From the wiki: “‘My Babe’ is a Blues song and a Blues standard written by Willie Dixon for Little Walter. Released in 1955 on Checker Records, the song was the only Dixon composition ever to become a #1 R&B single and it was one of the biggest hits of either of Dixon’s or Walter’s careers. The song was based on the traditional Gospel song ‘This Train (Is Bound For Glory)’, first recorded in 1924 by The Florida Normal and Industrial Institute Quartette. It was also recorded by Sister Rosetta Tharpe as ‘This Train’ in 1939. Dixon reworked the Gospel arrangement and lyrics from the sacred (the procession of saints into Heaven) into the secular (a story about a woman that won’t stand for her man to cheat): ‘My baby, she don’t stand no cheating, my babe, she don’t stand none of that midnight creeping.’
First recorded by “Pinetop” Sparks (1935).
Also recorded by Memphis Slim (1949).
Hit versions by Lowell Fulson (R&B #3 1950), Joe Williams (R&B #8 1952), B.B. King (R&B #8 1955), The Count Basie Orchestra with Joe Williams (R&B #2 1955).
From the wiki: “‘Every Day I Have the Blues’ is a Blues song that has been performed in a variety of styles. An early version of the song is attributed to Pinetop Sparks and his brother Milton (or Marion), and was first performed in the taverns of St. Louis by the Sparks brothers. It was first recorded on July 28, 1935 by Pinetop with Henry Townsend on guitar. After a reworking of the song by Memphis Slim in 1949 (see below), ‘Every Day’ became a Blues standard with renditions recorded by numerous artists. Four different versions of ‘Every Day I Have the Blues’ have reached the R&B Top 10. Two recordings – one by B.B. King, and one by Count Basie with Joe Williams – have received Grammy Hall of Fame Awards. Williams first recorded and charted ‘Every Day’ for Chess in 1952 with the King Kolax Orchestra before re-recording the song again in 1955 with the Basie orchestra, a version that spent twenty-weeks on the R&B chart.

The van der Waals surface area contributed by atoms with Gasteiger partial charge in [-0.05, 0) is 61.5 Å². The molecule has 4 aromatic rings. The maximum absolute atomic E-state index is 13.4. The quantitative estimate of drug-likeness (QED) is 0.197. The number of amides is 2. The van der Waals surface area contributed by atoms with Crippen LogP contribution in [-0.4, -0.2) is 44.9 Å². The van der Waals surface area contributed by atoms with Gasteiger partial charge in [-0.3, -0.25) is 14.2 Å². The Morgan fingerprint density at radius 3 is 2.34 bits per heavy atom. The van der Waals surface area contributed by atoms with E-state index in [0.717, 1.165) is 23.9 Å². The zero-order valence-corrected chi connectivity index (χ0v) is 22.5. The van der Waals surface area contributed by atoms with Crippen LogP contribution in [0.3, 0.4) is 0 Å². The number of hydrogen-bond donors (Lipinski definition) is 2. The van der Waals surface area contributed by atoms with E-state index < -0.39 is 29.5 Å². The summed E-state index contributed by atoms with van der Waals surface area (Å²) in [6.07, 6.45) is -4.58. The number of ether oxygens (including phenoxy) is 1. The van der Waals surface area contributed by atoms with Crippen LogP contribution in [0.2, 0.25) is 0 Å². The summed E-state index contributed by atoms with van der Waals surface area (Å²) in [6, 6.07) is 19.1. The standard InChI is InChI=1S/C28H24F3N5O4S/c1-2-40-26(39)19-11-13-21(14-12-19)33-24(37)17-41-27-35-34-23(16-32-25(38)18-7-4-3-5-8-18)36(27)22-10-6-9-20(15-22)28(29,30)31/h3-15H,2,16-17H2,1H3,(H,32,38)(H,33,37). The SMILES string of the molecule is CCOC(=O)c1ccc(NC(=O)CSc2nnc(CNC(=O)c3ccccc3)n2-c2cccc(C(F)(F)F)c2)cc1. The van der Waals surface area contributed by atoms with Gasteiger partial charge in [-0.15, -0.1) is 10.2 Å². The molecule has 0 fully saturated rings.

First recorded (as “Bull Doze Blues”) by Henry Thomas (1928).
Hit version by Canned Heat (US #11 1969).
From the wiki: “Canned Heat, who were early Blues enthusiasts, based ‘Going Up the Country’ on ‘Bull Doze Blues’, recorded in Chicago for Vocalion Records in 1928 by Texas bluesman Henry Thomas. Thomas was from the songster tradition and had a unique sound, sometimes accompanying himself on quills, an early Afro-American wind instrument similar to panpipes. For the Canned Heat recording ‘Going Up the Country’, Alan Wilson used Thomas’ melody on the quills and his basic rhythm, but re-arranged it for a Rock setting and rewrote the lyrics; multi-instrumentalist Jim Horn reproduced Thomas’ quill parts on the flute.
“I’m going where I never get bulldozed…”
“The term ‘bull doze’ in the original Thomas recording was a reference to a prolonged beating with a whip, and its earliest recorded use in print was from newspapers in 1876, not long after the civil war, when white men would beat black men with whips to warn them not to vote.”
First recorded by Big Joe Williams’ Washboard Blues Singers (1935).
Also recorded by Muddy Waters (1953), Mose Allison (1960), Georgia Fame (1963).
Hit versions by The Orioles (R&B #8 1952), Them (US #102/UK #10 1964).